Glaucoma is usually measured through a series of tests that evaluate, among other things, the integrity of the optic nerve and the intraocular pressure (IOP). But researchers are now pointing to an OCT modality that may be able to identify early stages of the disease in an unexpected structure: the cornea. According to researchers, the corneal speckle of glaucoma suspects has a similar relationship between the parameters of scattering exhibited in glaucoma patients and is distinguishable from that of healthy controls.
The investigators say that this finding shows that using OCT to measure speckle “can shed more light on the structural characteristics of corneal tissue and their relationship to glaucoma progression.” They add that “corneal tissue should be given more consideration in future histopathology studies of glaucoma.”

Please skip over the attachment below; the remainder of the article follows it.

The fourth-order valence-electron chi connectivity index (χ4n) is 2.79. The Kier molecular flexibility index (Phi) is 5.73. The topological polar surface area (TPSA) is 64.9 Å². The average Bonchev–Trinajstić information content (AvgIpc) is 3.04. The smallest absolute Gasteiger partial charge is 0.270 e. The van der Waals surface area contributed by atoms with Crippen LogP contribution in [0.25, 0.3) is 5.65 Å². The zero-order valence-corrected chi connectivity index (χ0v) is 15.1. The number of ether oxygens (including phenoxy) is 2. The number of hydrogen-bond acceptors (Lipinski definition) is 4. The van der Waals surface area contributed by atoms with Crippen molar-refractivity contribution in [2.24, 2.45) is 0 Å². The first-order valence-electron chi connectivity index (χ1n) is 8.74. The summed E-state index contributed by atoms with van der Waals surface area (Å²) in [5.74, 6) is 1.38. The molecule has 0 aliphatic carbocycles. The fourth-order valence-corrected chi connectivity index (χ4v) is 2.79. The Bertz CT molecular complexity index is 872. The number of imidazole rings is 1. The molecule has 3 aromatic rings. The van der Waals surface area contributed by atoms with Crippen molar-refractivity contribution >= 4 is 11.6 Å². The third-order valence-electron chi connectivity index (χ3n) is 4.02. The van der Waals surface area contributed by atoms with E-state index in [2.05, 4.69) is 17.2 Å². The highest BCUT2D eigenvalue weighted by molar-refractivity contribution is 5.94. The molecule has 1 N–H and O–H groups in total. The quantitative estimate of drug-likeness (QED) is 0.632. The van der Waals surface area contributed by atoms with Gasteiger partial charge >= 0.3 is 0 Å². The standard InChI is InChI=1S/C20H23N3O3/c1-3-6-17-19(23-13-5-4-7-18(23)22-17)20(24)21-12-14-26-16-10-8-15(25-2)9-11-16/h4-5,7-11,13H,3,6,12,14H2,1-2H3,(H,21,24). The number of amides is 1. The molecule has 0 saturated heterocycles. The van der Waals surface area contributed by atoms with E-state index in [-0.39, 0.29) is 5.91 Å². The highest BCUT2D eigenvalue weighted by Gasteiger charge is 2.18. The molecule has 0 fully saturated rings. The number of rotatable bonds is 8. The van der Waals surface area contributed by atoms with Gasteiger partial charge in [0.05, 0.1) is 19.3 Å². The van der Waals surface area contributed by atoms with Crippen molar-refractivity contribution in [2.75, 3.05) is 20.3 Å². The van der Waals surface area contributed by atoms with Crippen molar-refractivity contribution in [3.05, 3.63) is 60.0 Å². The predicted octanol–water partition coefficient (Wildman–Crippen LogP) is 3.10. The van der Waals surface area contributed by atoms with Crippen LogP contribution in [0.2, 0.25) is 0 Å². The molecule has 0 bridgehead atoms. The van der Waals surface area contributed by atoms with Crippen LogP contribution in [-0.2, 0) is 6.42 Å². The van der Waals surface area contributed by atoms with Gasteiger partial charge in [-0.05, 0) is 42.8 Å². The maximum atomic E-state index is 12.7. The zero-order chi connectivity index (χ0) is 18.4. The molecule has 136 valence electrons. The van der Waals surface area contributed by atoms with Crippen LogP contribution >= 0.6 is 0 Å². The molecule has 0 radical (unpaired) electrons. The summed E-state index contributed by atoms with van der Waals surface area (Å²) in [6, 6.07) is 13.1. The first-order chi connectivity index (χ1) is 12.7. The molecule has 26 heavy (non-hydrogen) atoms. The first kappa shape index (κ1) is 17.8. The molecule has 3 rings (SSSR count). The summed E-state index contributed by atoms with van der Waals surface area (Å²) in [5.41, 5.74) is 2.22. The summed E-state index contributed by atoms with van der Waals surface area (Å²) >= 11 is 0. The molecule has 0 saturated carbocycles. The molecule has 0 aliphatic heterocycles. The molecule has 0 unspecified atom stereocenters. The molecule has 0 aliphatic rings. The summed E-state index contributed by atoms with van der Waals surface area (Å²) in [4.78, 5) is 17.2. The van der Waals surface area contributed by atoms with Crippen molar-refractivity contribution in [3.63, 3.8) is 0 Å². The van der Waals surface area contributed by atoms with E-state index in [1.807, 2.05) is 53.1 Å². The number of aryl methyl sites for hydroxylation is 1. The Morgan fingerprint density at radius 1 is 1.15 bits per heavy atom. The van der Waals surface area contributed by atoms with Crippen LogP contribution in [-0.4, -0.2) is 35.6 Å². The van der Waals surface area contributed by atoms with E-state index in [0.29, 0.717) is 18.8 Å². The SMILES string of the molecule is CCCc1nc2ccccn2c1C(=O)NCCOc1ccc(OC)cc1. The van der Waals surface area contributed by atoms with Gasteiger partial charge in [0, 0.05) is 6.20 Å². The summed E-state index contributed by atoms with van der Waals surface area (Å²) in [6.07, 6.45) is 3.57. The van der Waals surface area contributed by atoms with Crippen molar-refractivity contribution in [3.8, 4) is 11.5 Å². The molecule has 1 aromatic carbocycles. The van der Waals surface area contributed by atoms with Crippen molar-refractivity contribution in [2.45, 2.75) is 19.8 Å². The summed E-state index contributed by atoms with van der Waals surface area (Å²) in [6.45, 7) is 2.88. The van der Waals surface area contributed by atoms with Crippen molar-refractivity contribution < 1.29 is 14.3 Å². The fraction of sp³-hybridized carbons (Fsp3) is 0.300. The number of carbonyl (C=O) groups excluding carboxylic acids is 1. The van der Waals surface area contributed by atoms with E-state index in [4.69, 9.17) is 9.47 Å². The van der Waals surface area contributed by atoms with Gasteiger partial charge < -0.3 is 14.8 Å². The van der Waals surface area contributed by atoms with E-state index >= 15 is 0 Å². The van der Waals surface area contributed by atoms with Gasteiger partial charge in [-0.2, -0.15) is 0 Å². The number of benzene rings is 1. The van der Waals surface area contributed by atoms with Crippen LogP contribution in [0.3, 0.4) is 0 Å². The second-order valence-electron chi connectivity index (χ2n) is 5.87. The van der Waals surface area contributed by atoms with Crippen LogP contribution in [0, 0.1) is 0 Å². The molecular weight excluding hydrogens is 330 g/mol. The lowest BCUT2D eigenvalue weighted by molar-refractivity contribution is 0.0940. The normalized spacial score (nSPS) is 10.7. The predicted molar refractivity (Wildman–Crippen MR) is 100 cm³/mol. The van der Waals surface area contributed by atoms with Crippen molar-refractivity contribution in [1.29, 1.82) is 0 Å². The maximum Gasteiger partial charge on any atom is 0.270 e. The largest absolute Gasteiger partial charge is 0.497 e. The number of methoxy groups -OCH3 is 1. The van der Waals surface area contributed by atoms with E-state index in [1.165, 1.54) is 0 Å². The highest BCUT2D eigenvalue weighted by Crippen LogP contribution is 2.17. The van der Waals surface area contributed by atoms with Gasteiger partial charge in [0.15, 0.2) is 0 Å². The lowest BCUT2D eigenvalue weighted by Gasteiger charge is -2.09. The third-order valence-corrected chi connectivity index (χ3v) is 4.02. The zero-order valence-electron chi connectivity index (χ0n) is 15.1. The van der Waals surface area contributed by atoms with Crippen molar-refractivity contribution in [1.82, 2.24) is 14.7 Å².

To determine this, investigators looked at 64 subjects separated into three groups; those with diagnosed primary open-angle glaucoma (18 patients), glaucoma suspects with normal levels of IOP and uncompromised visual field (24) and age-matched controls (22). The team looked at each patient’s corneal speckle using OCT as we as their IOP, visual fields, Heidelberg Retinal Tomography, retinal nerve fiber layer thickness and biometry.
When measuring IOP, visual field parameters, mean retinal fiber layer thickness and central corneal thickness, the glaucoma suspects all looked similar to the healthy controls and were significantly different than the confirmed glaucoma cases. However, the parameters of the corneal speckle were not significantly different between the groups, but they showed a markedly higher and statistically significant coefficient of determination for glaucoma patients and suspects than that for the control group. This, the researchers say indicates “that glaucoma suspects have similar relationship between the corneal scatterer cross section and scatterer density to that exhibited in the glaucoma patients but markedly different from that of healthy controls.”
|Iskander D, Kostyszak M, Jesus D, et al. Assessing Corneal Speckle in Optical Coherence Tomography. Optom Vis Sci. 2020;97(2):62-7.|